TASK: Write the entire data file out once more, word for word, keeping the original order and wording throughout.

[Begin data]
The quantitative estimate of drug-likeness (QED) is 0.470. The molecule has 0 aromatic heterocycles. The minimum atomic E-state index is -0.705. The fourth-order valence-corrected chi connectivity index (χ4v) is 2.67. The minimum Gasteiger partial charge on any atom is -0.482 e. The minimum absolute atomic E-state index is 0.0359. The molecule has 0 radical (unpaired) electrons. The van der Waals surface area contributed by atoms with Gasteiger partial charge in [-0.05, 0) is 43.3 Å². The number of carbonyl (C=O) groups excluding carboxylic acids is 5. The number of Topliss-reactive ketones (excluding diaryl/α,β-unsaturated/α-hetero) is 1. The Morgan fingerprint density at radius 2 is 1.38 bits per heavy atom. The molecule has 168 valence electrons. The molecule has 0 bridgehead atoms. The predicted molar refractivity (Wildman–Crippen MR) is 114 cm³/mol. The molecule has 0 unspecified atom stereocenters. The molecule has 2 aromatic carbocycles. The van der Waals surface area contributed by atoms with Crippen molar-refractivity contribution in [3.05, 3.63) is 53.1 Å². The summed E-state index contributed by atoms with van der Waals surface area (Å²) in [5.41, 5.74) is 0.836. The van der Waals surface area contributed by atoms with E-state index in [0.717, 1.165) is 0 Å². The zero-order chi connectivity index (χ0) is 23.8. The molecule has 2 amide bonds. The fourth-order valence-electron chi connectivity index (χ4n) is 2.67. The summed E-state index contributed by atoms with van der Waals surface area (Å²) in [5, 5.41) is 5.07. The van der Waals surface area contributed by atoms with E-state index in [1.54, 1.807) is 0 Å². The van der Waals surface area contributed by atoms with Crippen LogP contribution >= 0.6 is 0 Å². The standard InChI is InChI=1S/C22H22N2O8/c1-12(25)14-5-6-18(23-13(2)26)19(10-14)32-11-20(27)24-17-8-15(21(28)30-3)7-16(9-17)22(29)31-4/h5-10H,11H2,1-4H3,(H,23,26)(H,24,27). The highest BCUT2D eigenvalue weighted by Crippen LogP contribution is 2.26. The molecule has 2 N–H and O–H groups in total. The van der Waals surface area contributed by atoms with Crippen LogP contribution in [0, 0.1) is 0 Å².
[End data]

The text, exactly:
The quantitative estimate of drug-likeness (QED) is 0.470. The molecule has 0 aromatic heterocycles. The minimum atomic E-state index is -0.705. The fourth-order valence-corrected chi connectivity index (χ4v) is 2.67. The minimum Gasteiger partial charge on any atom is -0.482 e. The minimum absolute atomic E-state index is 0.0359. The molecule has 0 radical (unpaired) electrons. The van der Waals surface area contributed by atoms with Gasteiger partial charge in [-0.05, 0) is 43.3 Å². The number of carbonyl (C=O) groups excluding carboxylic acids is 5. The number of Topliss-reactive ketones (excluding diaryl/α,β-unsaturated/α-hetero) is 1. The Morgan fingerprint density at radius 2 is 1.38 bits per heavy atom. The molecule has 168 valence electrons. The molecule has 0 bridgehead atoms. The predicted molar refractivity (Wildman–Crippen MR) is 114 cm³/mol. The molecule has 0 unspecified atom stereocenters. The molecule has 2 aromatic carbocycles. The van der Waals surface area contributed by atoms with Crippen molar-refractivity contribution in [3.05, 3.63) is 53.1 Å². The summed E-state index contributed by atoms with van der Waals surface area (Å²) in [5.41, 5.74) is 0.836. The van der Waals surface area contributed by atoms with E-state index in [0.717, 1.165) is 0 Å². The zero-order chi connectivity index (χ0) is 23.8. The molecule has 2 amide bonds. The fourth-order valence-electron chi connectivity index (χ4n) is 2.67. The summed E-state index contributed by atoms with van der Waals surface area (Å²) in [5, 5.41) is 5.07. The van der Waals surface area contributed by atoms with E-state index in [1.54, 1.807) is 0 Å². The van der Waals surface area contributed by atoms with Crippen LogP contribution >= 0.6 is 0 Å². The standard InChI is InChI=1S/C22H22N2O8/c1-12(25)14-5-6-18(23-13(2)26)19(10-14)32-11-20(27)24-17-8-15(21(28)30-3)7-16(9-17)22(29)31-4/h5-10H,11H2,1-4H3,(H,23,26)(H,24,27). The highest BCUT2D eigenvalue weighted by Crippen LogP contribution is 2.26. The molecule has 2 N–H and O–H groups in total. The van der Waals surface area contributed by atoms with Crippen LogP contribution in [0, 0.1) is 0 Å².